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Poly(ADP-Ribose) Polymerase 1 (PARP1) Overexpression in Human Breast Cancer Stem Cells and Resistance to Olaparib

  • Marine Gilabert ,

    Contributed equally to this work with: Marine Gilabert, Simon Launay

    Affiliations Institut Paoli-Calmettes, Department of Molecular Pharmacology, Marseille, France, Institut Paoli-Calmettes, Department of Medical Oncology, Marseille, France, Aix-Marseille University, Marseille, France, Centre de Recherche en Cancérologie de Marseille, U1068 INSERM, U7258 CNRS, Marseille, France

  • Simon Launay ,

    Contributed equally to this work with: Marine Gilabert, Simon Launay

    Affiliations Institut Paoli-Calmettes, Department of Medical Oncology, Marseille, France, Institut Paoli-Calmettes, Department of Molecular Oncology, Marseille, France

  • Christophe Ginestier,

    Affiliations Institut Paoli-Calmettes, Department of Molecular Oncology, Marseille, France, Centre de Recherche en Cancérologie de Marseille, U1068 INSERM, U7258 CNRS, Marseille, France

  • François Bertucci,

    Affiliations Institut Paoli-Calmettes, Department of Medical Oncology, Marseille, France, Institut Paoli-Calmettes, Department of Molecular Oncology, Marseille, France, Aix-Marseille University, Marseille, France, Centre de Recherche en Cancérologie de Marseille, U1068 INSERM, U7258 CNRS, Marseille, France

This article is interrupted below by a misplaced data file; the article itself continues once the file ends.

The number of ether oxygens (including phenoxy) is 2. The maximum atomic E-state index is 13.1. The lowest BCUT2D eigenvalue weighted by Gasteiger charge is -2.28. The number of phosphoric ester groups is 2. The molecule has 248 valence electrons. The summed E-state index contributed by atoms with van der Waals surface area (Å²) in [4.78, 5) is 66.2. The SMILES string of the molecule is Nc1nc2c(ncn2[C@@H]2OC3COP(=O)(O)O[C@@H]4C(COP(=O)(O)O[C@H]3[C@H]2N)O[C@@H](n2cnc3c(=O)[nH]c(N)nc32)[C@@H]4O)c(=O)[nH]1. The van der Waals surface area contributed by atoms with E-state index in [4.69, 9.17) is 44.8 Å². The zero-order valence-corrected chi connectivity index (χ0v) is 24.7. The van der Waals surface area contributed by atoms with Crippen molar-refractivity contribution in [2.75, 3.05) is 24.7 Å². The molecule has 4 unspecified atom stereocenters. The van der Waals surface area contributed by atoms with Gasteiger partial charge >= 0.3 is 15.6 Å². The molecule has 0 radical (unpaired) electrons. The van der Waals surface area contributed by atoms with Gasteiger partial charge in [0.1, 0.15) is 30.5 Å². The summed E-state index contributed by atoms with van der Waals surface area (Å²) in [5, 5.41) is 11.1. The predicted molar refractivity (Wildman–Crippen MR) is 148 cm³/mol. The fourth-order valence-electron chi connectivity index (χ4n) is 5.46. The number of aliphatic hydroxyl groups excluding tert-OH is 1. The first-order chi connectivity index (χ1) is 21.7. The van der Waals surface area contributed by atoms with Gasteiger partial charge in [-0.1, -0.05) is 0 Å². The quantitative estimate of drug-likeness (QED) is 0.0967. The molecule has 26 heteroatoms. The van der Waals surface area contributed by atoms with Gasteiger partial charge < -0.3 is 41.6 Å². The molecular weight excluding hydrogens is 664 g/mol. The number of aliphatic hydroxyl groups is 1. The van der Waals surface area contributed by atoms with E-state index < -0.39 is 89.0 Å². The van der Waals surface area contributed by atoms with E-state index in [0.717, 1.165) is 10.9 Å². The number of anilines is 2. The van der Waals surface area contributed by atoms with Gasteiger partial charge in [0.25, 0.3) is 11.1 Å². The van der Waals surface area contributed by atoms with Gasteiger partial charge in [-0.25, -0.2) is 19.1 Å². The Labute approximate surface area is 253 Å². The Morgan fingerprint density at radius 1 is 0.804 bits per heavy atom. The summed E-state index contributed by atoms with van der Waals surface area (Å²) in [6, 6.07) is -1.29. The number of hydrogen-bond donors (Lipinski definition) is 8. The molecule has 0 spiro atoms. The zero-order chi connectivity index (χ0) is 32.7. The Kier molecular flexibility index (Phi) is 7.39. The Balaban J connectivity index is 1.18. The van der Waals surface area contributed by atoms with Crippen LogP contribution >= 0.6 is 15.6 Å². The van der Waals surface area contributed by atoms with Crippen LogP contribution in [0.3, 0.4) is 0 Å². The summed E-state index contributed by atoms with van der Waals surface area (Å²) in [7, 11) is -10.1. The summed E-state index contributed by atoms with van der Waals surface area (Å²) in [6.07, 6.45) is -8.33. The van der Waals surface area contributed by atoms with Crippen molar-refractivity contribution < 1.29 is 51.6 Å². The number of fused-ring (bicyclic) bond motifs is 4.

• Stéphane Audebert,

    Affiliations Institut Paoli-Calmettes, Department of Molecular Pharmacology, Marseille, France, Centre de Recherche en Cancérologie de Marseille, U1068 INSERM, U7258 CNRS, Marseille, France

  • Mathieu Pophillat,

    Affiliations Institut Paoli-Calmettes, Department of Molecular Pharmacology, Marseille, France, Centre de Recherche en Cancérologie de Marseille, U1068 INSERM, U7258 CNRS, Marseille, France

  • Yves Toiron,

    Affiliations Institut Paoli-Calmettes, Department of Molecular Pharmacology, Marseille, France, Centre de Recherche en Cancérologie de Marseille, U1068 INSERM, U7258 CNRS, Marseille, France

  • Emilie Baudelet,

    Affiliations Institut Paoli-Calmettes, Department of Molecular Pharmacology, Marseille, France, Centre de Recherche en Cancérologie de Marseille, U1068 INSERM, U7258 CNRS, Marseille, France

  • Pascal Finetti,

    Affiliations Institut Paoli-Calmettes, Department of Molecular Oncology, Marseille, France, Centre de Recherche en Cancérologie de Marseille, U1068 INSERM, U7258 CNRS, Marseille, France

  • Tetsuro Noguchi,

    Affiliation Institut Paoli-Calmettes, Department of Cancer Genetics, Marseille, France

  • Hagay Sobol,

    Affiliations Institut Paoli-Calmettes, Department of Cancer Genetics, Marseille, France, Aix-Marseille University, Marseille, France

  • Daniel Birnbaum,

    Affiliations Institut Paoli-Calmettes, Department of Molecular Oncology, Marseille, France, Centre de Recherche en Cancérologie de Marseille, U1068 INSERM, U7258 CNRS, Marseille, France

  • Jean-Paul Borg,